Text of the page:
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A letter to my baby brother April 8, 2008

Posted by emsgeiss in education, Uncategorized, writing/editing/blogging.
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If he’s reading this, he’s cringing at being called my baby brother. If my other siblings are reading this (Hi, Fran) they’re wondering why I haven’t written a blog post dedicated to them. Ah, sibling rivalry.

But, my youngest brother and I share a unique bond…and that bond is Commonwealth School. In the fall, he goes off to high school to learn and laugh in the same hallowed halls that I did almost 20 years ago. When I found out that he was applying to Commonwealth I was delighted. When I found out that he got in, I was beside myself, probably as excited as our parents, if not more because my bond with Commonwealth as an alumna is different than theirs with it as parents a matriculating student. When I found out that he had decided to go (it was tied for first-choice with another prep school), I nearly jumped through the phone. Mark casually announced the news to me, with the nonchalance of a Commonwealth student who knows that a decision has been made and that what has been decided is so.

A lot has changed about Commonwealth in 20 years, but a lot has remained the same, as a recent visit made a couple of years ago to show my husband the place that is still home in my heart revealed. My husband “got” it, from witnessing the then student body changing classes, and meeting some of the instructors who are still there, he could imagine me fitting right in. Many of my old instructors are no longer there, having made way for new teachers to mold the eager and thirsty minds of the fighting mermaids and to draw out all of their potential and then some. A few are alumni themselves. Mark’s decision to attend Commonwealth is especially pivotal, for he will be a member of the class of first-year students entering when Commonwealth celebrates its 50th anniversary.

So to my Dear Brother:

The next four years will be “the best of times and the worst of times,” to quote Mr. Dickens, whom I am sure you will read in ninth grade English. One could make that statement about any high school experience, but at Commonwealth, it is especially so.

My memories of Commonwealth are mostly fond–doing homework in the Dartmouth lobby during “free period,” Mrs. Moore’s cooking (may she rest in peace); the frescoed ceiling in the U.S. History room; what in our day was called “Chapel” where we would hear such distinguished speakers as our founder Charles Merrill and poets like Seamus Heaney speak to library full of rapt minds-faculty and staff included. Parsing Herodotus as a nine (as freshmen were called then) and feeling giddy about it because the only other people we knew reading it were in college. Horridly chilly soccer games (well, you won’t have to endure that since you’ll be fencing) to that first paper filled with red marks, a ton of comments and on the back, a long hand-written note followed by a B/B+ grade and scratching your head thinking “why do I have two grades And why isn’t one of them an ‘A’?” (Believe it or not, that is a fond memory even if retrospectively, because it’s the kind of grade that makes you also say, “But I worked so hard on it,” and knowing that you could go to the instructor and/or your academic advisor to find out why—and get a useful answer.) And of course, I can’t forget Hancock. Midyears and finals in the library with blinding sunlight streaming into the room from the Commonwealth Avenue windows that the shutters had to be closed…and the relief of finally, achieving that formerly elusive solid “A.” There are others, but this is meant to be a letter and not a novel.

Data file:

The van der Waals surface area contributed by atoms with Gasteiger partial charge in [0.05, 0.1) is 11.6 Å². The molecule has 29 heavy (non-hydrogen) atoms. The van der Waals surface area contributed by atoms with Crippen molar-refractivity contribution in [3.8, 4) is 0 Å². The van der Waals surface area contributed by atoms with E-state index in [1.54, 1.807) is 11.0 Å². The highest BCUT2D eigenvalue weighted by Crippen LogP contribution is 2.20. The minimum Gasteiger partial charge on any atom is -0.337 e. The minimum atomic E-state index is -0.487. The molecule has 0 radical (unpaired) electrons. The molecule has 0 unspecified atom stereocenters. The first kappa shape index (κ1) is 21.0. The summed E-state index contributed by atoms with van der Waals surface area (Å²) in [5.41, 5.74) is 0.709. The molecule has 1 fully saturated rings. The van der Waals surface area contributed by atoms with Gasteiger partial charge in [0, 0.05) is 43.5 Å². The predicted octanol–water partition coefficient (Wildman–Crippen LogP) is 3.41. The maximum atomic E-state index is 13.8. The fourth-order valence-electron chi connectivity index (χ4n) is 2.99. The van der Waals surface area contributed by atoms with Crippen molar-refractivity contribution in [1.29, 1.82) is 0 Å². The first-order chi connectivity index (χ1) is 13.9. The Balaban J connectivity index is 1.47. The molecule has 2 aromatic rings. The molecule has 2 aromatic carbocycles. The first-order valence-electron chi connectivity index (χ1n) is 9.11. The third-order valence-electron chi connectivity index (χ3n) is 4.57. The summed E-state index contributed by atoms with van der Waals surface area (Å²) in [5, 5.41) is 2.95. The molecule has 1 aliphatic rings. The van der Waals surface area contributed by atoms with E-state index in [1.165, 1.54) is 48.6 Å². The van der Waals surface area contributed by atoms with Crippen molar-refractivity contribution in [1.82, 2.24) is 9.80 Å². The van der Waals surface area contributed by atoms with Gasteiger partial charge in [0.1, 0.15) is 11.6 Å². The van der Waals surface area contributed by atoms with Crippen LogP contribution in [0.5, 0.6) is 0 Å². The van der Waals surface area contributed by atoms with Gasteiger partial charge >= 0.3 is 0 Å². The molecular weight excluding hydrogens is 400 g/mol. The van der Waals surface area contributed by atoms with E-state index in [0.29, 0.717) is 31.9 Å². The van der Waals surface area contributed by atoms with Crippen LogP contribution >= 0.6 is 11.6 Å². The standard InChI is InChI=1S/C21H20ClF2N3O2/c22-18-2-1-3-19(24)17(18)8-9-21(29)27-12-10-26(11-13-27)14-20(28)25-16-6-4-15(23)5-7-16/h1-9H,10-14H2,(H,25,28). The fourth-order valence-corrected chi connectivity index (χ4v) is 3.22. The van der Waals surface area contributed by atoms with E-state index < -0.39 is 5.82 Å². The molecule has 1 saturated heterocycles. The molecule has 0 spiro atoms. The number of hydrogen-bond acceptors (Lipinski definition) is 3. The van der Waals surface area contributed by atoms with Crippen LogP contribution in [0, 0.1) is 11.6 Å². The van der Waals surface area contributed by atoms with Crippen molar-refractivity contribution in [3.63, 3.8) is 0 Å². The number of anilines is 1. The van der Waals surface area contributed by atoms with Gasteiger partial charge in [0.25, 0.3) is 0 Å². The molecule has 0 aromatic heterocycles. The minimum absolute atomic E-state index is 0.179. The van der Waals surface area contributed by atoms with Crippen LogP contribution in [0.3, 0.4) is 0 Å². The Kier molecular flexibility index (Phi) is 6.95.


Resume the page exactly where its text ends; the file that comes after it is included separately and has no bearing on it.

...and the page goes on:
You will make friends who become like family, tied to your heart no matter how far apart you end up living. At Commonwealth, you will be pushed to the limit to expand your mind, the way you think, the way you see the world and how you communicate. And you will find yourself challenging the way others think and expecting them to rise to the occasion. You will be given the freedom and encouragement to explore your ambitions and permission to do so no matter what it takes or how much of a challenge it may pose. At times, life as a Commonwealth student will be frustrating, but it will be worth all of the blood, sweat and tears; and the joys are profound. As long as you remember Commonwealth’s golden rule: “No rollerskating in the halls—In other words, don’t be a damned fool,” your years there will be escrime.

May you have a wonderful experience at Commonwealth and I wish you all the success there from the bottom of my heart.

With love from a Commonwealth alumna to my dear brother Mark, a future alumnus,

Your sister,

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Comments

1. babybro - April 17, 2008

eeeeeeeee thanks Erika!!! I hope I will be happy there (sorry I took so long to read this I have been absolutely covered in school work for a while and things have just settled down) thanks again love ya!

-your “baby bro”

mark

2. emsgeiss - April 18, 2008

You’re welcome, sweetie! You’ll be happy there. I’m sure.
🙂 xoxo ❤ Mwa!

-your big, big sis


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